As often mentioned here, I am no fan of post-modernist hyper-relativism. This is the idea that scientific truth is impossible and that all our ideas about the world are “socially constructed”, that is, that people negotiate agreements about what the world is like and thus determine what is real. Being a realist, I am convinced that there is a single real world out there, and that though not infallible, science is finding out a lot of true information about it. (Just as I am able to find out in a non-socially-constructed way whether there is any milk in the fridge.)
On the other hand, I am a fan of Ursula K. LeGuin. So I was irked when I read the last few stories in her otherwise fine 1994 short story collection A Fisherman of the Inland Sea. Here she introduces (and, luckily, promptly drops) a post-modernist warp drive for space ships, the “churten drive”.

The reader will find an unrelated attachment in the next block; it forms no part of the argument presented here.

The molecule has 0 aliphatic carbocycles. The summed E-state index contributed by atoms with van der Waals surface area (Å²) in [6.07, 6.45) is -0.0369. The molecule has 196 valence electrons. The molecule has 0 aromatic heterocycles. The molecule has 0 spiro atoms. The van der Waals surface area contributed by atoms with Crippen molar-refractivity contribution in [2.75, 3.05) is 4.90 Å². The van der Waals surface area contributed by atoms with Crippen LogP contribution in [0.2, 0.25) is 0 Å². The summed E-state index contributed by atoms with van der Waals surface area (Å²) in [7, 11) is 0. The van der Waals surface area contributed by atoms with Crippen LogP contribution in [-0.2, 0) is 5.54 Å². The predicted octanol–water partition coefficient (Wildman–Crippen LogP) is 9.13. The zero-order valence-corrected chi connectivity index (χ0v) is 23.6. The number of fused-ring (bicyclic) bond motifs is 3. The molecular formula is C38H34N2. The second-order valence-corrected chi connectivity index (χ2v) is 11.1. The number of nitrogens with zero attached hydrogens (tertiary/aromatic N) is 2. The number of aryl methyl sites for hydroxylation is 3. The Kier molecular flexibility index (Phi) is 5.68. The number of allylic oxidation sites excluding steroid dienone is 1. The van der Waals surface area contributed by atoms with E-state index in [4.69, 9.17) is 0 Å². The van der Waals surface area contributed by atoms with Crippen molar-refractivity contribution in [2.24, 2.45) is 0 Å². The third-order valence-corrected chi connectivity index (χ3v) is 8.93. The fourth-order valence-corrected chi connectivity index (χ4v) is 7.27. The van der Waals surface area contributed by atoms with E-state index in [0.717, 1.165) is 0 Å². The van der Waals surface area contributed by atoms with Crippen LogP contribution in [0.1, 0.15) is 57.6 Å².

In “The Shobies’ Story” and “Dancing to Ganaan”, we learn that the churten drive will take your space ship instantaneously to another place regardless of distance. Trouble is, you won’t arrive until everybody aboard the ship has negotiated an agreement about what the destination is like. In fact, the destination apparently doesn’t exist until such an agreement has been reached. Gah.